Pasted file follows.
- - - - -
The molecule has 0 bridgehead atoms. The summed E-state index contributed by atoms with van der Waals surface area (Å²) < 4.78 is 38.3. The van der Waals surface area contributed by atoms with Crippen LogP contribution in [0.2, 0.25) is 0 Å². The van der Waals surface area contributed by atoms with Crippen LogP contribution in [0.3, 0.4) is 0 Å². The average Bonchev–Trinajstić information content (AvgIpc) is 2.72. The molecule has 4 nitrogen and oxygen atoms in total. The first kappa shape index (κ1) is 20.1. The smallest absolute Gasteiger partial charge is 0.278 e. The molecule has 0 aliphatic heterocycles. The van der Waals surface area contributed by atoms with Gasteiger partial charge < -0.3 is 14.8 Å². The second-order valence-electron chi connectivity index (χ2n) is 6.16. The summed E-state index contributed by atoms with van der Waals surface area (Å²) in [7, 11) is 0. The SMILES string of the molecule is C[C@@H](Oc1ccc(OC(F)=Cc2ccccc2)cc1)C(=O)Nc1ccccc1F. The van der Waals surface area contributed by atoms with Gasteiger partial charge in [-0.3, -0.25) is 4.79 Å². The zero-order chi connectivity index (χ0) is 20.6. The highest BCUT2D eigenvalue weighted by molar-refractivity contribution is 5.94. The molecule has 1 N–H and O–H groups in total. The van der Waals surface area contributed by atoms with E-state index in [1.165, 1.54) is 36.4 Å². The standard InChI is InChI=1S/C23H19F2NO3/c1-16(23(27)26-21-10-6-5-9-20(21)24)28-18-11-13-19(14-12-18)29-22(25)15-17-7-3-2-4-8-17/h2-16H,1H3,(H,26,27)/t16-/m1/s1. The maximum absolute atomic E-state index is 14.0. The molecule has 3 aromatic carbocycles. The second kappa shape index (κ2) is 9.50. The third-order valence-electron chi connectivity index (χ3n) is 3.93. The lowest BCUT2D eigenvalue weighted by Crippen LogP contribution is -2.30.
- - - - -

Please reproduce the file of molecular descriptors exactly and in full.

The molecule has 0 bridgehead atoms. The summed E-state index contributed by atoms with van der Waals surface area (Å²) < 4.78 is 38.3. The van der Waals surface area contributed by atoms with Crippen LogP contribution in [0.2, 0.25) is 0 Å². The van der Waals surface area contributed by atoms with Crippen LogP contribution in [0.3, 0.4) is 0 Å². The average Bonchev–Trinajstić information content (AvgIpc) is 2.72. The molecule has 4 nitrogen and oxygen atoms in total. The first kappa shape index (κ1) is 20.1. The smallest absolute Gasteiger partial charge is 0.278 e. The molecule has 0 aliphatic heterocycles. The van der Waals surface area contributed by atoms with Gasteiger partial charge < -0.3 is 14.8 Å². The second-order valence-electron chi connectivity index (χ2n) is 6.16. The summed E-state index contributed by atoms with van der Waals surface area (Å²) in [7, 11) is 0. The SMILES string of the molecule is C[C@@H](Oc1ccc(OC(F)=Cc2ccccc2)cc1)C(=O)Nc1ccccc1F. The van der Waals surface area contributed by atoms with Gasteiger partial charge in [-0.3, -0.25) is 4.79 Å². The zero-order chi connectivity index (χ0) is 20.6. The highest BCUT2D eigenvalue weighted by molar-refractivity contribution is 5.94. The molecule has 1 N–H and O–H groups in total. The van der Waals surface area contributed by atoms with E-state index in [1.165, 1.54) is 36.4 Å². The standard InChI is InChI=1S/C23H19F2NO3/c1-16(23(27)26-21-10-6-5-9-20(21)24)28-18-11-13-19(14-12-18)29-22(25)15-17-7-3-2-4-8-17/h2-16H,1H3,(H,26,27)/t16-/m1/s1. The maximum absolute atomic E-state index is 14.0. The molecule has 3 aromatic carbocycles. The second kappa shape index (κ2) is 9.50. The third-order valence-electron chi connectivity index (χ3n) is 3.93. The lowest BCUT2D eigenvalue weighted by Crippen LogP contribution is -2.30.